For one thing, he was the very embodiment of the global capitalist structure that worked against Arabs, Muslims, and other Orientals. Like most postcolonial critics, he railed against a system that made him, and reminded us of the extent to which we are all trapped in our monologues. He was, of course, not a total Westerner, since there were enough reminders in his life of what had been taken away from him, or what he had lost along the way. This much we could share, but we saw the world through different prisms. Just like his memory of loss and privilege made him, mine was fashioned in a city where Europeans were mere nassara, unclean pork eaters, their uncircumcised men effeminate, their sexy women inconstant worshippers of Arab men’s sexual prowess. I am not exaggerating — this is really what I believed growing up only nine miles or so from Spain. Except for their well-endowed educational institutions, industry, and money, there was little to desire in the West. We genuinely believed that Moroccans had better religion and were certainly far more cultured than the robotic barbarians to the north. We were comfortable in our bodies, able to extract the most exquisite of pleasures from a casual encounter in a café, a handshake, or our endlessly surprising cuisine. Americans were, to the mother of one of my best friends, a lady from Tetouan, the city that embodies old Andalusian traditions, h’jij, basically, a collection of hoodlums without roots.
This explains why I found Said’s characterizations of the West as masculine and of Arabs as effeminate bewildering. He cared too much about what Westerners said, or didn’t say. In Tangier, though, this was not a concern at all. We liked ourselves the way we were and only coveted European wages and what they allowed. Otherwise, we cared less about what others thought of us and actually pitied the Western expatriates who lived among us without having a sense of what really moved us. The protestations of postcolonial critics in the West struck me, therefore, as desperate pleas for recognition, but I didn’t identify with the emotion, much as I recognized the intellectual argument. When people ask me whether we ride camels in Morocco, I simply answer “yes.” I actually enjoy certain Orientalist accounts of Morocco when I read them; they confirm to me the fabulousness of the country and lifestyle I have known. Some came in handy when I led travel groups around the country. Who wouldn’t want to be entertained by tales of sultans, viziers, and all manner of palace intrigues? Modern architecture and the machinery of the modern electoral process simply don’t have the same effect. They may satisfy the obsession with order and symmetry, or the strong penchant for legalistic correctness, but they are too arid and colorless to inspire fables.
My early response to Orientalism was probably the expression of a Tanjawi, a Tangier native who grew up perfectly comfortable in his average social life. Years, if not decades, later, I realized that my privileged upbringing in the Moroccan social milieu was a form of luxury compared to what Arab or Muslim minorities living in the West are forced to endure. We were secure in our limited material means; but to be Arab or Muslim in the West, however prosperous, is to be sharply aware of one’s less-than-equal social standing. It is, if my impression is correct, to be confronted with daily reminders of one’s undesirability or bad cultural origins. Western Muslims seem to experience their Islamic identity more intensely because of their status. Orientalism only could have been written by an Arab or Muslim in the West; it is the work of a minority, an Arab out of place, a Palestinian yearning for a homeland.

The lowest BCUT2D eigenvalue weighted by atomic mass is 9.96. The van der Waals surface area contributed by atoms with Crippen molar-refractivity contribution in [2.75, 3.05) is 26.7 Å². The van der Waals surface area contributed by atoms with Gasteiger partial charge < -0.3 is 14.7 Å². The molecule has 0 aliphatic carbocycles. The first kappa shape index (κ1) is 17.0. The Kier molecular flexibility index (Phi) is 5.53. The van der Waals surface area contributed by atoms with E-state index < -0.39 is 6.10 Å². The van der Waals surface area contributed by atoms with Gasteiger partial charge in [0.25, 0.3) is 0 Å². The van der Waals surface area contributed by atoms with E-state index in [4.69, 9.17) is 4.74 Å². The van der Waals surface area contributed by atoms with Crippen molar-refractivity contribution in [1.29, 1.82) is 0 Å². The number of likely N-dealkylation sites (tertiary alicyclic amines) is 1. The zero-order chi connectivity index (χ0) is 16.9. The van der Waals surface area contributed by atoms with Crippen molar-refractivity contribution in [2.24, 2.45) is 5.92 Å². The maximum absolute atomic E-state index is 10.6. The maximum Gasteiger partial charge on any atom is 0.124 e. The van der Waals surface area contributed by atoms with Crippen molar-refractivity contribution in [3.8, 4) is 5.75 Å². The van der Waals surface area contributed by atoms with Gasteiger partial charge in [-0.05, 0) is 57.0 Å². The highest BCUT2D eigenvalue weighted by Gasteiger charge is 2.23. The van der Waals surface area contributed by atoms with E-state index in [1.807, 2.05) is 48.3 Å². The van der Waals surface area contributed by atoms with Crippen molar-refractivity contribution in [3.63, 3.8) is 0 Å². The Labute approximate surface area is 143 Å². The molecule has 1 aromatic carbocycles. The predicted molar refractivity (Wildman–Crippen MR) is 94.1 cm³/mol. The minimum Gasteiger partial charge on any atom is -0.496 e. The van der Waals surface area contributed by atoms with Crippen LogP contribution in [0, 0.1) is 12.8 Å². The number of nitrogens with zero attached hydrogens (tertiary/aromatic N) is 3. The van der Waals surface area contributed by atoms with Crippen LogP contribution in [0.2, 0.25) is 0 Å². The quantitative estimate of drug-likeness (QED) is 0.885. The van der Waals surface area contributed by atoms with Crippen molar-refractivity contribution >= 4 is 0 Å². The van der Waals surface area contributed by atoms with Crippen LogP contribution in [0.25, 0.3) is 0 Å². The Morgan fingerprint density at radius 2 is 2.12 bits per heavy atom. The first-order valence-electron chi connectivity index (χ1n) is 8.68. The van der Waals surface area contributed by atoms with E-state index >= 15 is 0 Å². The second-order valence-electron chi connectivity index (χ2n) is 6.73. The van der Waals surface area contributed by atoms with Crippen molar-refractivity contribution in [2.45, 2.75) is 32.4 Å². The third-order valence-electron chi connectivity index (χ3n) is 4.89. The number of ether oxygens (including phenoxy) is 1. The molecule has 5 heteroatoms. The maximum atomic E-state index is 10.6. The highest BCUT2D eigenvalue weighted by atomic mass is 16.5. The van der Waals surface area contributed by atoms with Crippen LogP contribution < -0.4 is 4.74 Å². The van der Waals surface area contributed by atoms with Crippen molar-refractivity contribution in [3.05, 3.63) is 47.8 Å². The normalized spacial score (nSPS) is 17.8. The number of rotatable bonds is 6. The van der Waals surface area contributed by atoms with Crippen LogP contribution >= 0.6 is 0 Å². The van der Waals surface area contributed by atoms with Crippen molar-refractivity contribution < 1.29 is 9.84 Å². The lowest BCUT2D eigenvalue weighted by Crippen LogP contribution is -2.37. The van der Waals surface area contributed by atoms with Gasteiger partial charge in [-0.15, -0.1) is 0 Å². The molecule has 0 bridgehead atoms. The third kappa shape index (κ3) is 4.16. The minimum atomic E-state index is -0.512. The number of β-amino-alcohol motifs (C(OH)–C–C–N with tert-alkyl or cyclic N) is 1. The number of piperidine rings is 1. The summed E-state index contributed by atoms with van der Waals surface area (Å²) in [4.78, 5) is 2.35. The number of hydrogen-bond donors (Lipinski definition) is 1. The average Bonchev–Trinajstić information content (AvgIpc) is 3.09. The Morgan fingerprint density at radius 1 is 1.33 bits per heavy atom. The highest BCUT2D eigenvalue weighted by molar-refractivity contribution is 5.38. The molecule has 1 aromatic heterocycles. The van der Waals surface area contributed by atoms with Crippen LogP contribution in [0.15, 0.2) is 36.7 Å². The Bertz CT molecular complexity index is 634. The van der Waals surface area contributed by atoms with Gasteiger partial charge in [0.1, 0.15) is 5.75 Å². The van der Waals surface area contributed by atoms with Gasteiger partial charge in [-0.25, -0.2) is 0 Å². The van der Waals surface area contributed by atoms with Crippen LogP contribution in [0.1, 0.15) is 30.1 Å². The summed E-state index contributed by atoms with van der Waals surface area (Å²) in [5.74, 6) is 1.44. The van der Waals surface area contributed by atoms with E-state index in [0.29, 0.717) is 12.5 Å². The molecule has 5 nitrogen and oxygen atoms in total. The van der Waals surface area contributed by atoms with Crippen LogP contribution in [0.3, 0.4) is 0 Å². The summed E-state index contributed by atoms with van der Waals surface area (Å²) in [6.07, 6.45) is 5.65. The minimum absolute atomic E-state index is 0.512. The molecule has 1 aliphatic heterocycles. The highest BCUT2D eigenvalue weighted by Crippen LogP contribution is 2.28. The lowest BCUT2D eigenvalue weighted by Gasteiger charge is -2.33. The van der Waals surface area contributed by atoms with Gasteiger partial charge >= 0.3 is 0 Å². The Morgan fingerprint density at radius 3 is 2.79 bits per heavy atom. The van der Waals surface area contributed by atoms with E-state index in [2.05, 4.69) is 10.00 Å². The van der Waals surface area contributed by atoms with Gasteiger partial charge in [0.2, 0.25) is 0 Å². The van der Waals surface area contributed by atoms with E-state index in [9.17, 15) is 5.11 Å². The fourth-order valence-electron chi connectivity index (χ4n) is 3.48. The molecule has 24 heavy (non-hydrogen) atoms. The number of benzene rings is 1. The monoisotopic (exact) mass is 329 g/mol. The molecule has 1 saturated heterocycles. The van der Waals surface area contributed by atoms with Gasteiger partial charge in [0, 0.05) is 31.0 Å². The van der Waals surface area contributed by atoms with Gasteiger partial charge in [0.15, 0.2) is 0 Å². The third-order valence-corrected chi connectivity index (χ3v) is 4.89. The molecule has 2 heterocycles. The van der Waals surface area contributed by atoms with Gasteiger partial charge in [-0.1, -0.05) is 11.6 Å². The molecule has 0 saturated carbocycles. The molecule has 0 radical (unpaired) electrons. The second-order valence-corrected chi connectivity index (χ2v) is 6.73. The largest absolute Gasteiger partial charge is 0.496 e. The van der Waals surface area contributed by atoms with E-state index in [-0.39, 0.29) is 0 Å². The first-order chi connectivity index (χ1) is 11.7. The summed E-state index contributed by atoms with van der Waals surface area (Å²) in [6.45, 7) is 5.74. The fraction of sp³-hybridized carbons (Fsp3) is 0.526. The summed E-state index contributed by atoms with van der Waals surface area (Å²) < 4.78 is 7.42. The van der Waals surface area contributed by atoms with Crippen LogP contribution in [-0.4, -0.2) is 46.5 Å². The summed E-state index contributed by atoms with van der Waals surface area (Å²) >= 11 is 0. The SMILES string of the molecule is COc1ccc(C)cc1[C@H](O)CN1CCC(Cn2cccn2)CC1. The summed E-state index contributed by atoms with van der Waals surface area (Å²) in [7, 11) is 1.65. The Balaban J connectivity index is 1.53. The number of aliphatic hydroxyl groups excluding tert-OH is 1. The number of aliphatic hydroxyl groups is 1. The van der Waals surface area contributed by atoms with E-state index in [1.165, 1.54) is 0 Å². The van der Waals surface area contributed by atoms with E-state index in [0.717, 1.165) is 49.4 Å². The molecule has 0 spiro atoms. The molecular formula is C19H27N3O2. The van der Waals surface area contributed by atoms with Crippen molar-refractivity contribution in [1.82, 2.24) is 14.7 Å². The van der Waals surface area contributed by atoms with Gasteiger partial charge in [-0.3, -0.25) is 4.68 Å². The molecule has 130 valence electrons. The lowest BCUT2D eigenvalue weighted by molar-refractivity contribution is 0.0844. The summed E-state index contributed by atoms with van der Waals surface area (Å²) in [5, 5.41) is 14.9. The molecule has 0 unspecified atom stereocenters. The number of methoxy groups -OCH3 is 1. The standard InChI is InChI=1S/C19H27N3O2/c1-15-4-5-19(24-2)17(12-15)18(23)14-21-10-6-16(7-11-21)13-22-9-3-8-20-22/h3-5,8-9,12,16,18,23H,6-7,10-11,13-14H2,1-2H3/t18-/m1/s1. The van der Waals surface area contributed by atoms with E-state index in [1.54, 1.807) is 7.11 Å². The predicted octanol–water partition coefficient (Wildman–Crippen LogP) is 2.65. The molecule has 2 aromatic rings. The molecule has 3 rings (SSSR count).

I would like to think that my Tangerian background has shielded me from Islamic extremism and the uncritical adoration of the West. In fact, in an ironic way, I now wonder whether I have become the real homeless man, the truly out of place immigrant, one who is more interested in deciphering statements on the global human condition than in standing up for an ethnic principle. I have arrived at a certain consciousness of timelessness, one that seems better suited for a more universal, perhaps even primitive, understanding of what it means to be alive today. Ethnicities and nations may be durable, but we are human avant tout. We squabble over ethnic pride, for sure, but intellectuals should make every attempt to remain above the fray, not join narrowly defined sides.
Edward Said was brilliant in the way he associated Western representations of the Orient with the suffering inflicted on Orientals, but I prefer to keep an open mind, even when accounts seem to be highly exaggerated. I knew as a kid, and know even more so now, that without its metaphorical Orient, the West would, indeed, be a desolate place. I only wish they could use it more wisely.